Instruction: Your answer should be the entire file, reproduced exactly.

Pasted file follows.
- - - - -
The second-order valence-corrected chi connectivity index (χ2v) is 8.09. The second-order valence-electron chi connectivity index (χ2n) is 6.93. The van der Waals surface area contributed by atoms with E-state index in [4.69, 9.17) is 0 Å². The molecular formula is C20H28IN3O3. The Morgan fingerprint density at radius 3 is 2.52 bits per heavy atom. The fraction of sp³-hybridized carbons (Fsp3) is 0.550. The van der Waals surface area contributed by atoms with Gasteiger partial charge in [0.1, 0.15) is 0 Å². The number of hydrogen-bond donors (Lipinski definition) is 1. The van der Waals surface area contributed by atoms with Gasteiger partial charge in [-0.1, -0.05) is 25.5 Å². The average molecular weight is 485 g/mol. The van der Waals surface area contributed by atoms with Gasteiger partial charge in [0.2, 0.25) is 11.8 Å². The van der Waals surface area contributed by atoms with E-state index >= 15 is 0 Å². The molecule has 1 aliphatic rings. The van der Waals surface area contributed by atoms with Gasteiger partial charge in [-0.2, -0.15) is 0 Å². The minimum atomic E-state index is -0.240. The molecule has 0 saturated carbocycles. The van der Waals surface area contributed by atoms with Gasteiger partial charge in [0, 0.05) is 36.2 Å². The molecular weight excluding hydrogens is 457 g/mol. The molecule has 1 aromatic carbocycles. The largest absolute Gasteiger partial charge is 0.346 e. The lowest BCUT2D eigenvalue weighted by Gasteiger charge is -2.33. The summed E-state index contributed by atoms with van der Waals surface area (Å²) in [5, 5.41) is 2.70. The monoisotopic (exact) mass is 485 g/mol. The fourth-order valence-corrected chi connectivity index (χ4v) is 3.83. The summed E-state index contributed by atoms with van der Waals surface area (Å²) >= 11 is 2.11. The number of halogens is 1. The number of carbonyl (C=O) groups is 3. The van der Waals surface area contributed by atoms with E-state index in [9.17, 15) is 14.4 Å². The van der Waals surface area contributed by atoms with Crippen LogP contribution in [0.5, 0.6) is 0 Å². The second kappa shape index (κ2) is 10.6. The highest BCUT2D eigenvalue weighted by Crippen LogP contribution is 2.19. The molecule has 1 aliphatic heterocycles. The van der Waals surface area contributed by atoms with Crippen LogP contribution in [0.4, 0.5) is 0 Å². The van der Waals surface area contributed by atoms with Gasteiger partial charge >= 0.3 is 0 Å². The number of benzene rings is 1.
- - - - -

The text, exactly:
The second-order valence-corrected chi connectivity index (χ2v) is 8.09. The second-order valence-electron chi connectivity index (χ2n) is 6.93. The van der Waals surface area contributed by atoms with E-state index in [4.69, 9.17) is 0 Å². The molecular formula is C20H28IN3O3. The Morgan fingerprint density at radius 3 is 2.52 bits per heavy atom. The fraction of sp³-hybridized carbons (Fsp3) is 0.550. The van der Waals surface area contributed by atoms with Gasteiger partial charge in [0.1, 0.15) is 0 Å². The number of hydrogen-bond donors (Lipinski definition) is 1. The van der Waals surface area contributed by atoms with Gasteiger partial charge in [-0.1, -0.05) is 25.5 Å². The average molecular weight is 485 g/mol. The van der Waals surface area contributed by atoms with Gasteiger partial charge in [0.2, 0.25) is 11.8 Å². The van der Waals surface area contributed by atoms with E-state index >= 15 is 0 Å². The molecule has 1 aliphatic rings. The van der Waals surface area contributed by atoms with Gasteiger partial charge in [-0.2, -0.15) is 0 Å². The minimum atomic E-state index is -0.240. The molecule has 0 saturated carbocycles. The van der Waals surface area contributed by atoms with Gasteiger partial charge in [0, 0.05) is 36.2 Å². The molecular weight excluding hydrogens is 457 g/mol. The molecule has 1 aromatic carbocycles. The largest absolute Gasteiger partial charge is 0.346 e. The lowest BCUT2D eigenvalue weighted by Gasteiger charge is -2.33. The summed E-state index contributed by atoms with van der Waals surface area (Å²) in [5, 5.41) is 2.70. The monoisotopic (exact) mass is 485 g/mol. The fourth-order valence-corrected chi connectivity index (χ4v) is 3.83. The summed E-state index contributed by atoms with van der Waals surface area (Å²) >= 11 is 2.11. The number of halogens is 1. The number of carbonyl (C=O) groups is 3. The van der Waals surface area contributed by atoms with E-state index in [9.17, 15) is 14.4 Å². The van der Waals surface area contributed by atoms with Crippen LogP contribution in [0.5, 0.6) is 0 Å². The second kappa shape index (κ2) is 10.6. The highest BCUT2D eigenvalue weighted by Crippen LogP contribution is 2.19. The molecule has 1 aliphatic heterocycles. The van der Waals surface area contributed by atoms with Crippen LogP contribution in [0.4, 0.5) is 0 Å². The van der Waals surface area contributed by atoms with Gasteiger partial charge >= 0.3 is 0 Å². The number of benzene rings is 1.